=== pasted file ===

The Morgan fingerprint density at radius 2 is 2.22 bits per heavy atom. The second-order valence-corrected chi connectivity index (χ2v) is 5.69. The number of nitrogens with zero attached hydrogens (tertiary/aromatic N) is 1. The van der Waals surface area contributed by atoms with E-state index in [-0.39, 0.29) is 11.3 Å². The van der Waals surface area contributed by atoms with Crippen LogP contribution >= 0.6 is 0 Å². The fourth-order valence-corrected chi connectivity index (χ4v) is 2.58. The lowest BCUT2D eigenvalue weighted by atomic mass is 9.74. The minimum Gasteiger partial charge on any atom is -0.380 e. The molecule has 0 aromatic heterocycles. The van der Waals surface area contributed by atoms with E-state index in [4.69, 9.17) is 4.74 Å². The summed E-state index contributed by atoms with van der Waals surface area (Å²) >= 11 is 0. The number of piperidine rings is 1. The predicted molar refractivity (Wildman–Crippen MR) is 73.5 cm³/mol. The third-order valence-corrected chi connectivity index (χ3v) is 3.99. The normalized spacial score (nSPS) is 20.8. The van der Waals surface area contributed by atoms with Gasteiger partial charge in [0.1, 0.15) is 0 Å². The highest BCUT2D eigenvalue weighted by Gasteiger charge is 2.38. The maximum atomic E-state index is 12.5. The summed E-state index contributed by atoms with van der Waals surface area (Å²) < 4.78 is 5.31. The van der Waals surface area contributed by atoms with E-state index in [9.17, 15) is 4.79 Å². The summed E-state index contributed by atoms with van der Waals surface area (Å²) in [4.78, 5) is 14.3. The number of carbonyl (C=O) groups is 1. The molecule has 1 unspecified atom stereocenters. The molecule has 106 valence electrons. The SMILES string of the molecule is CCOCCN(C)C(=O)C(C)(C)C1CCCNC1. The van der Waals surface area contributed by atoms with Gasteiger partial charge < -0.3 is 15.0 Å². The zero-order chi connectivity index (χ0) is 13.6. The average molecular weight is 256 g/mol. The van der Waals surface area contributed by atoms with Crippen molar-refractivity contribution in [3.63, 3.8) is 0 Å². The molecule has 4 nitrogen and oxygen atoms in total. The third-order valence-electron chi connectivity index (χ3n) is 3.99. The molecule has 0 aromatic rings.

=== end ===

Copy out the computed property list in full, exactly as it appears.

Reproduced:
The Morgan fingerprint density at radius 2 is 2.22 bits per heavy atom. The second-order valence-corrected chi connectivity index (χ2v) is 5.69. The number of nitrogens with zero attached hydrogens (tertiary/aromatic N) is 1. The van der Waals surface area contributed by atoms with E-state index in [-0.39, 0.29) is 11.3 Å². The van der Waals surface area contributed by atoms with Crippen LogP contribution >= 0.6 is 0 Å². The fourth-order valence-corrected chi connectivity index (χ4v) is 2.58. The lowest BCUT2D eigenvalue weighted by atomic mass is 9.74. The minimum Gasteiger partial charge on any atom is -0.380 e. The molecule has 0 aromatic heterocycles. The van der Waals surface area contributed by atoms with E-state index in [4.69, 9.17) is 4.74 Å². The summed E-state index contributed by atoms with van der Waals surface area (Å²) >= 11 is 0. The number of piperidine rings is 1. The predicted molar refractivity (Wildman–Crippen MR) is 73.5 cm³/mol. The third-order valence-corrected chi connectivity index (χ3v) is 3.99. The normalized spacial score (nSPS) is 20.8. The van der Waals surface area contributed by atoms with Gasteiger partial charge in [0.1, 0.15) is 0 Å². The highest BCUT2D eigenvalue weighted by Gasteiger charge is 2.38. The maximum atomic E-state index is 12.5. The summed E-state index contributed by atoms with van der Waals surface area (Å²) < 4.78 is 5.31. The van der Waals surface area contributed by atoms with E-state index in [9.17, 15) is 4.79 Å². The summed E-state index contributed by atoms with van der Waals surface area (Å²) in [4.78, 5) is 14.3. The number of carbonyl (C=O) groups is 1. The molecule has 1 unspecified atom stereocenters. The molecule has 106 valence electrons. The SMILES string of the molecule is CCOCCN(C)C(=O)C(C)(C)C1CCCNC1. The van der Waals surface area contributed by atoms with Gasteiger partial charge < -0.3 is 15.0 Å². The zero-order chi connectivity index (χ0) is 13.6. The average molecular weight is 256 g/mol. The van der Waals surface area contributed by atoms with Crippen molar-refractivity contribution in [3.63, 3.8) is 0 Å². The molecule has 4 nitrogen and oxygen atoms in total. The third-order valence-electron chi connectivity index (χ3n) is 3.99. The molecule has 0 aromatic rings.